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May has been drier than normal. On average, Juneau usually gets 3.4 inches of rain in May. So far, less than half an inch has fallen.
The rituals of caring for the remains of service members are carried out with special grace by the staff at Dover Air Force Base. “We believe in what we’re doing here,” says one. “We love them.”
Lawmakers have until June 1 to pass a budget before layoff notices are sent to state employees, and until July 1 before Alaska experiences a partial government shutdown.
Chamberlain will contribute to the initiative by sharing her more than 20 years of experience studying ACEs, or Adverse Childhood Experiences.
Clean up and assessment work continues following a diesel spill in southern Cook Inlet over the weekend.
On April 25th, Pastor Mike Sloan and his group were on a plane from Bangkok to Kathmandu when the earthquake struck.
Juneau residents remembered those who’ve made the ultimate sacrifice.
It’s more than middle school survival tactics; Jasmine is helping her classmates succeed in a Western school.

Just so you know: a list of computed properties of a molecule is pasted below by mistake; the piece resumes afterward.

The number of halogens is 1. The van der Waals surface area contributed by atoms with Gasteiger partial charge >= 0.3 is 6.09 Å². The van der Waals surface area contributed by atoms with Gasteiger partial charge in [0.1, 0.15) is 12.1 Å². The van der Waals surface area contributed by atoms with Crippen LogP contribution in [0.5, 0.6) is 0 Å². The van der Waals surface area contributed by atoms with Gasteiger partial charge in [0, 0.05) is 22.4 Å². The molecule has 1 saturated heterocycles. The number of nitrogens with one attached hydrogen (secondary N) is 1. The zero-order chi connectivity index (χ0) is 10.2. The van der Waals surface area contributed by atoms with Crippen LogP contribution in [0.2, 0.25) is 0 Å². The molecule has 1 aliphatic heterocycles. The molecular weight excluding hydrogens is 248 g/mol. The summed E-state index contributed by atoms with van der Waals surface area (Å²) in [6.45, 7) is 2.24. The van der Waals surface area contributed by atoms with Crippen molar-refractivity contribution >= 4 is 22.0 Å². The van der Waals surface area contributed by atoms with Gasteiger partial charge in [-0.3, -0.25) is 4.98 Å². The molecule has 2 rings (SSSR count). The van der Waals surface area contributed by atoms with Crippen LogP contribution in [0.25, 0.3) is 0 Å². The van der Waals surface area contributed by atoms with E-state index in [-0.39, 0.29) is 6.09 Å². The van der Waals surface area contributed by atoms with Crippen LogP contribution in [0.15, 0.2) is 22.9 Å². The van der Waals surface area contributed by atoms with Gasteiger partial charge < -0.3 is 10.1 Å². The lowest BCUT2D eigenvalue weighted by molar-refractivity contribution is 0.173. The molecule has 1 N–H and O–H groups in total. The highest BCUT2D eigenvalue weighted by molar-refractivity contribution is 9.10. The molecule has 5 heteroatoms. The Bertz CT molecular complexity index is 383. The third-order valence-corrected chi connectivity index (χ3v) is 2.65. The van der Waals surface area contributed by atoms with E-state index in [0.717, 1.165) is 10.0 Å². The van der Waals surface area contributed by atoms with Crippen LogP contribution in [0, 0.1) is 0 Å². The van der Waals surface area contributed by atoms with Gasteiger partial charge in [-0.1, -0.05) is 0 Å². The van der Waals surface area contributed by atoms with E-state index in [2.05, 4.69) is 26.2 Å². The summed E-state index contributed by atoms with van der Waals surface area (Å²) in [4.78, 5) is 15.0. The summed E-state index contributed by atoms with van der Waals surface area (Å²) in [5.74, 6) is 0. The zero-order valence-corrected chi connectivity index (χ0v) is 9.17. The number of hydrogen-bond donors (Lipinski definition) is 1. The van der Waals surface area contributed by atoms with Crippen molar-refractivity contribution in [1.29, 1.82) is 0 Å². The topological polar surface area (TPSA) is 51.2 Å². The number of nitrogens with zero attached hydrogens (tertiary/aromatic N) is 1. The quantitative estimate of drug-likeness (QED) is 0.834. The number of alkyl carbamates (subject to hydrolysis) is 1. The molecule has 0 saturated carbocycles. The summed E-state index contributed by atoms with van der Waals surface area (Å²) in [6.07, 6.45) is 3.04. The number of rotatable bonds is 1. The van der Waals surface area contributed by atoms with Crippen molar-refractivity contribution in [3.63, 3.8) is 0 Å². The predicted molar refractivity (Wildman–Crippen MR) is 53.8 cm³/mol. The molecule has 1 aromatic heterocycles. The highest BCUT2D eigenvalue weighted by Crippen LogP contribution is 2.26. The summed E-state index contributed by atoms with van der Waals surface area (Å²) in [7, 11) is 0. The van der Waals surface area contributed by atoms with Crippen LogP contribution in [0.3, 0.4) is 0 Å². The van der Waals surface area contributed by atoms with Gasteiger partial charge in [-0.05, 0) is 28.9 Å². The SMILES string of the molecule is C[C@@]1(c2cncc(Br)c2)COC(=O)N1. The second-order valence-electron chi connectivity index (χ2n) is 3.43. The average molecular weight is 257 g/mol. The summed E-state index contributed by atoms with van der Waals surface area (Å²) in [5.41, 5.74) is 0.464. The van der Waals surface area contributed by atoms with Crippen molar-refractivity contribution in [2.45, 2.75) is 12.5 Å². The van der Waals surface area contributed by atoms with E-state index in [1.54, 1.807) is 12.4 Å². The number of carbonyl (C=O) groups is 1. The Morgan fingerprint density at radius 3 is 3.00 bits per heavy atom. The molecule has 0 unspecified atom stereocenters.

“Expedition Alaska: Dinosaurs” gives visitors the opportunity to experience paleontologists quest and what they’re finding in an underexplored region.
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Chenault said on Talk of Alaska Tuesday that he and Tuck would continue working to try to reach an agreement.
The federal figures released last week showed a decline of 220 people.
The fire is moving northwest away from Eagle and no structures are immediately threatened.
Four bison bulls are making their way toward an experimental mating herd established this spring near the far western Interior town of Shageluk.
The Alaska Marine Highway System ferry Taku suffered a mechanical problem Sunday during the annual Great Alaska Craft Beer and Home Brew Festival in Haines.
Culverts are being installed on the north end of the highway to allow flood waters to flow back into the main channel of the Sag River.
Unseasonably warm and dry temperatures coupled with grasses that remain brown from lack of moisture are making spring fire danger high.
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Similar settlements — known as consent decrees — have required cities to allow independent monitors to oversee new policies. They typically also require new training.
Analysts have noted that dividing districts based on eligible voters rather than total population would tend to shift representative power to localities with fewer children and fewer immigrants.
Cuba needs the Internet to rebuild its ragged economy. That’s why fledgling private businesspeople are traveling to Miami to learn how to do business online.
Most of the victims are believed to be Rohingya Muslims fleeing persecution in Myanmar. They are held until their families pay more money, which few can afford to do.